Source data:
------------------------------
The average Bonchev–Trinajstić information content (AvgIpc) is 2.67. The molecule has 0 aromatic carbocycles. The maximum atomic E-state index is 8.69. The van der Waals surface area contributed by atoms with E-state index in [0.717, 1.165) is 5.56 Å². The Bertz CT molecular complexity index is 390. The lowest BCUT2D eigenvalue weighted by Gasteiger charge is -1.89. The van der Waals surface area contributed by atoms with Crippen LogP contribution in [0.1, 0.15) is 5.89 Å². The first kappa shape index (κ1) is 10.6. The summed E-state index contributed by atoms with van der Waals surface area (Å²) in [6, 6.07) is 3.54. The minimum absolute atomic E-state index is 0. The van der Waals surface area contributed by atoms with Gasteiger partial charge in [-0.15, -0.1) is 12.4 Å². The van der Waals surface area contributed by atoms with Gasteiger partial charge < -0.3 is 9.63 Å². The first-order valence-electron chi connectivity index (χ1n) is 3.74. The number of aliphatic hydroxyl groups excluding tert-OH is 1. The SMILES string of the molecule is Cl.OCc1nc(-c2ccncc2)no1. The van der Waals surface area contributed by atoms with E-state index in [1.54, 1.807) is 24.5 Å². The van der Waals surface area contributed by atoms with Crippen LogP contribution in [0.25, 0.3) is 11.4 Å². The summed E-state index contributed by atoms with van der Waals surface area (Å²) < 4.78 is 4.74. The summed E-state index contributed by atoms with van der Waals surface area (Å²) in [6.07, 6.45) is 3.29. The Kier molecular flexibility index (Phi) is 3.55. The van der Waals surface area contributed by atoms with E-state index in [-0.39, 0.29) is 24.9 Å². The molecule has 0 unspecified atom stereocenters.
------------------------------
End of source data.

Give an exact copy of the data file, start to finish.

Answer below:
The average Bonchev–Trinajstić information content (AvgIpc) is 2.67. The molecule has 0 aromatic carbocycles. The maximum atomic E-state index is 8.69. The van der Waals surface area contributed by atoms with E-state index in [0.717, 1.165) is 5.56 Å². The Bertz CT molecular complexity index is 390. The lowest BCUT2D eigenvalue weighted by Gasteiger charge is -1.89. The van der Waals surface area contributed by atoms with Crippen LogP contribution in [0.1, 0.15) is 5.89 Å². The first kappa shape index (κ1) is 10.6. The summed E-state index contributed by atoms with van der Waals surface area (Å²) in [6, 6.07) is 3.54. The minimum absolute atomic E-state index is 0. The van der Waals surface area contributed by atoms with Gasteiger partial charge in [-0.15, -0.1) is 12.4 Å². The van der Waals surface area contributed by atoms with Gasteiger partial charge < -0.3 is 9.63 Å². The first-order valence-electron chi connectivity index (χ1n) is 3.74. The number of aliphatic hydroxyl groups excluding tert-OH is 1. The SMILES string of the molecule is Cl.OCc1nc(-c2ccncc2)no1. The van der Waals surface area contributed by atoms with E-state index in [1.54, 1.807) is 24.5 Å². The van der Waals surface area contributed by atoms with Crippen LogP contribution in [0.25, 0.3) is 11.4 Å². The summed E-state index contributed by atoms with van der Waals surface area (Å²) < 4.78 is 4.74. The summed E-state index contributed by atoms with van der Waals surface area (Å²) in [6.07, 6.45) is 3.29. The Kier molecular flexibility index (Phi) is 3.55. The van der Waals surface area contributed by atoms with E-state index in [-0.39, 0.29) is 24.9 Å². The molecule has 0 unspecified atom stereocenters.